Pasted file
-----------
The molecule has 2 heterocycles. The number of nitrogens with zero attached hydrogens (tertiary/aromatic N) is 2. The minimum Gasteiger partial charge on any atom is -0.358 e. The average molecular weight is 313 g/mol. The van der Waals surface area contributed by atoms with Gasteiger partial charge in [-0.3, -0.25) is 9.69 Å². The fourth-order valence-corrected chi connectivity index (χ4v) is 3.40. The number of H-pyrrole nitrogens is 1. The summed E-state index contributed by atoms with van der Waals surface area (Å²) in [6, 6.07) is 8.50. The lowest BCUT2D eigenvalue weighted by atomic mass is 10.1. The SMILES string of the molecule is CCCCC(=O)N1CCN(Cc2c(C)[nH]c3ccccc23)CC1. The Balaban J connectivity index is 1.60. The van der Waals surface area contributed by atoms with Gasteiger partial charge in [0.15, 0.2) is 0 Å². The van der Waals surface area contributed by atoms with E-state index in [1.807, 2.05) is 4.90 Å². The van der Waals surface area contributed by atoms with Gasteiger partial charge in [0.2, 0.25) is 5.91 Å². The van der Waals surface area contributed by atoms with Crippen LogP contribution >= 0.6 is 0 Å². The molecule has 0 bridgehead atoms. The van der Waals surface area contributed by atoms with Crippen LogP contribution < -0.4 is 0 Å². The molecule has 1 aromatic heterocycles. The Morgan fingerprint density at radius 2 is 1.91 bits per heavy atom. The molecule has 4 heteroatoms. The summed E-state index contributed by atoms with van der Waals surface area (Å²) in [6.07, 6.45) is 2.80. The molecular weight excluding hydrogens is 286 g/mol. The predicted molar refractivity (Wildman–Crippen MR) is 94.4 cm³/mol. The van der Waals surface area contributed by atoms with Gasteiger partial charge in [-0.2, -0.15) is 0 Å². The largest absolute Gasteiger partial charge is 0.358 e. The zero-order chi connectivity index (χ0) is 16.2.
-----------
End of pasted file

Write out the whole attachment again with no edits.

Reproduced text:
The molecule has 2 heterocycles. The number of nitrogens with zero attached hydrogens (tertiary/aromatic N) is 2. The minimum Gasteiger partial charge on any atom is -0.358 e. The average molecular weight is 313 g/mol. The van der Waals surface area contributed by atoms with Gasteiger partial charge in [-0.3, -0.25) is 9.69 Å². The fourth-order valence-corrected chi connectivity index (χ4v) is 3.40. The number of H-pyrrole nitrogens is 1. The summed E-state index contributed by atoms with van der Waals surface area (Å²) in [6, 6.07) is 8.50. The lowest BCUT2D eigenvalue weighted by atomic mass is 10.1. The SMILES string of the molecule is CCCCC(=O)N1CCN(Cc2c(C)[nH]c3ccccc23)CC1. The Balaban J connectivity index is 1.60. The van der Waals surface area contributed by atoms with Gasteiger partial charge in [0.15, 0.2) is 0 Å². The van der Waals surface area contributed by atoms with E-state index in [1.807, 2.05) is 4.90 Å². The van der Waals surface area contributed by atoms with Gasteiger partial charge in [0.2, 0.25) is 5.91 Å². The van der Waals surface area contributed by atoms with Crippen LogP contribution >= 0.6 is 0 Å². The molecule has 0 bridgehead atoms. The van der Waals surface area contributed by atoms with Crippen LogP contribution < -0.4 is 0 Å². The molecule has 1 aromatic heterocycles. The Morgan fingerprint density at radius 2 is 1.91 bits per heavy atom. The molecule has 4 heteroatoms. The summed E-state index contributed by atoms with van der Waals surface area (Å²) in [6.07, 6.45) is 2.80. The molecular weight excluding hydrogens is 286 g/mol. The predicted molar refractivity (Wildman–Crippen MR) is 94.4 cm³/mol. The van der Waals surface area contributed by atoms with Gasteiger partial charge in [-0.2, -0.15) is 0 Å². The largest absolute Gasteiger partial charge is 0.358 e. The zero-order chi connectivity index (χ0) is 16.2.